Another song from her youth Wrice remembers specifically singing with her father was “Only You Remix” by 112 feat. Notorious B.I.G. This specific mid-’90s singer-rapper style translated into tracks on Overgrown like her standout single “On One” featuring Freddie Gibbs. However, Wrice said her first LA recording sessions also had an impact. “My first studio experience was with Polyester The Saint, a rapper and producer who also worked with Dom Kennedy. For me, that’s just what I knew at the time. I think because I grew up listening to those types of collaborations I’m really just a product of that.”
Wrice also blossomed with huge assistance from producers who’ve helped formulate her compositions. She recalled, “I met MNDSGN in 2013 and his sound changed my life. It introduced me to the style of music I want to do. When I was working over the beats he sent me, it was the first time I could effortlessly write or come up with melodies.”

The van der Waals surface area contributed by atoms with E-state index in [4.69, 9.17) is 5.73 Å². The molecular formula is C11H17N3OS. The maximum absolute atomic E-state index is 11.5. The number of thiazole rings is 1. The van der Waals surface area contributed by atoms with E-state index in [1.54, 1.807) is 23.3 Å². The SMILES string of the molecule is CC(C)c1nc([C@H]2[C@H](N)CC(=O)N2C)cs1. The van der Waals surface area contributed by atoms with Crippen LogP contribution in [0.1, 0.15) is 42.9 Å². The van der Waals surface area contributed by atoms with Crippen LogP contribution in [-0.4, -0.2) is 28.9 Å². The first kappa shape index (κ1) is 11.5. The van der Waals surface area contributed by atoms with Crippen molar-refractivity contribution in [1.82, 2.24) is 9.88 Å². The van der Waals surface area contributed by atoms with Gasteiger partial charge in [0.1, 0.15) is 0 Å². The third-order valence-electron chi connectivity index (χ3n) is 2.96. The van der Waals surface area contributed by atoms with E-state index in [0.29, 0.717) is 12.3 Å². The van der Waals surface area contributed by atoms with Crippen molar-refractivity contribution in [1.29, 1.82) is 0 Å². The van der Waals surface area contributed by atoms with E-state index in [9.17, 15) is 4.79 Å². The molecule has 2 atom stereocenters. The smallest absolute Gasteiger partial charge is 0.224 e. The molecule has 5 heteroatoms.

Producer MNDSGN is a member of the crew of legendary producers from Stones Throw Records (J Dilla, Madlib, Alchemist, Knxwledge). Wrice expressed that their “special world” of sounds MNDSGN introduced her to helped her to specify her own. MNDSGN still appears on the Overgrown track “Hot Minute Interlude,” also featuring Devin Morrison, but much of the album is produced by R&B production legend D’Mile, who just took home a Grammy for Song of the Year for his production on H.E.R.’s “I Can’t Breathe.”
“D’Mile is a silent killer,” Wrice shared. “He’s so quiet and humble it blows my mind. I go into the studio. He asks me how I’ve been and what’s been on my mind, and I’ll share it with him because he creates such a safe space. Then he just starts creating the beat from that and it’s exactly how I would like for the song to sound. He’s inspired and motivated me to get better because I’m trying to keep up with his production.” D’Mile also produced for some of Wrice’s inspirations she mentioned, like Usher and Janet Jackson, which makes their tones blend like a perfectly sweet fruit smoothie.